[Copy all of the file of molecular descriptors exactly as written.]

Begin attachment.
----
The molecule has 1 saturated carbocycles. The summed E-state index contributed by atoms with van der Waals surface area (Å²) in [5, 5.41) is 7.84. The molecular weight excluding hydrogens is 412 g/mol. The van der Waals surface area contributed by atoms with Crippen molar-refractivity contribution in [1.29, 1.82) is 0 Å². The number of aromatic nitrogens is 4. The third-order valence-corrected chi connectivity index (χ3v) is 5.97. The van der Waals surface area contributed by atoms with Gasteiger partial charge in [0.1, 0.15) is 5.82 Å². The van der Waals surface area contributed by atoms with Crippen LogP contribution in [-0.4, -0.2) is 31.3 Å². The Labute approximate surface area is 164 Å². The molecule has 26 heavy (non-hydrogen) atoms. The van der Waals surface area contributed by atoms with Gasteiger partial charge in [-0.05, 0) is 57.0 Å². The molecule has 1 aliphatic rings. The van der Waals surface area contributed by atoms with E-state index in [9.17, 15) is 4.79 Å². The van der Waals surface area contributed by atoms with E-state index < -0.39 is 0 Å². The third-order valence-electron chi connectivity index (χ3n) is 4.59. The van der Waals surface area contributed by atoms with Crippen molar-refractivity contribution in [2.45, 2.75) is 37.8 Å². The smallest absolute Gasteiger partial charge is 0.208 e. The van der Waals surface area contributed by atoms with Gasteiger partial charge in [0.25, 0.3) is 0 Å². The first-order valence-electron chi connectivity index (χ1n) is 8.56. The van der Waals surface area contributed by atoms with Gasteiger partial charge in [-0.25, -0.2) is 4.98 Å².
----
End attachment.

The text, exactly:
The molecule has 1 saturated carbocycles. The summed E-state index contributed by atoms with van der Waals surface area (Å²) in [5, 5.41) is 7.84. The molecular weight excluding hydrogens is 412 g/mol. The van der Waals surface area contributed by atoms with Crippen molar-refractivity contribution in [1.29, 1.82) is 0 Å². The number of aromatic nitrogens is 4. The third-order valence-corrected chi connectivity index (χ3v) is 5.97. The van der Waals surface area contributed by atoms with Gasteiger partial charge in [0.1, 0.15) is 5.82 Å². The van der Waals surface area contributed by atoms with Crippen LogP contribution in [-0.4, -0.2) is 31.3 Å². The Labute approximate surface area is 164 Å². The molecule has 26 heavy (non-hydrogen) atoms. The van der Waals surface area contributed by atoms with Gasteiger partial charge in [-0.05, 0) is 57.0 Å². The molecule has 1 aliphatic rings. The van der Waals surface area contributed by atoms with E-state index in [9.17, 15) is 4.79 Å². The van der Waals surface area contributed by atoms with E-state index < -0.39 is 0 Å². The third-order valence-electron chi connectivity index (χ3n) is 4.59. The van der Waals surface area contributed by atoms with Crippen molar-refractivity contribution in [2.45, 2.75) is 37.8 Å². The smallest absolute Gasteiger partial charge is 0.208 e. The van der Waals surface area contributed by atoms with Gasteiger partial charge in [0.25, 0.3) is 0 Å². The first-order valence-electron chi connectivity index (χ1n) is 8.56. The van der Waals surface area contributed by atoms with Gasteiger partial charge in [-0.25, -0.2) is 4.98 Å².